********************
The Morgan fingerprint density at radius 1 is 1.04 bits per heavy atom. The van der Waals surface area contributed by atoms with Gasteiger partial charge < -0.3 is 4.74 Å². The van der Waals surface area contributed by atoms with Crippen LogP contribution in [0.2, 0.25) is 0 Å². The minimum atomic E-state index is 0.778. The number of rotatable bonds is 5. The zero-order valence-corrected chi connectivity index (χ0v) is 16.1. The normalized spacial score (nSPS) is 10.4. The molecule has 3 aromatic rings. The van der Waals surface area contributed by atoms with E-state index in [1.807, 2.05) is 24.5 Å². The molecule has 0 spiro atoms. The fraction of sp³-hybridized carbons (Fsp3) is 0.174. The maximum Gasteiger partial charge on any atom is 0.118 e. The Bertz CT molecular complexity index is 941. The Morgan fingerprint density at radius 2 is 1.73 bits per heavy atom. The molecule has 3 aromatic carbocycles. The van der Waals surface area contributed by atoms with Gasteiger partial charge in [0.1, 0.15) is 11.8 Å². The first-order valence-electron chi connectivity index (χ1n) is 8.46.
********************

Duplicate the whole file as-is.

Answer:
The Morgan fingerprint density at radius 1 is 1.04 bits per heavy atom. The van der Waals surface area contributed by atoms with Gasteiger partial charge < -0.3 is 4.74 Å². The van der Waals surface area contributed by atoms with Crippen LogP contribution in [0.2, 0.25) is 0 Å². The minimum atomic E-state index is 0.778. The number of rotatable bonds is 5. The zero-order valence-corrected chi connectivity index (χ0v) is 16.1. The normalized spacial score (nSPS) is 10.4. The molecule has 3 aromatic rings. The van der Waals surface area contributed by atoms with E-state index in [1.807, 2.05) is 24.5 Å². The molecule has 0 spiro atoms. The fraction of sp³-hybridized carbons (Fsp3) is 0.174. The maximum Gasteiger partial charge on any atom is 0.118 e. The Bertz CT molecular complexity index is 941. The Morgan fingerprint density at radius 2 is 1.73 bits per heavy atom. The molecule has 3 aromatic carbocycles. The van der Waals surface area contributed by atoms with Gasteiger partial charge in [0.1, 0.15) is 11.8 Å². The first-order valence-electron chi connectivity index (χ1n) is 8.46.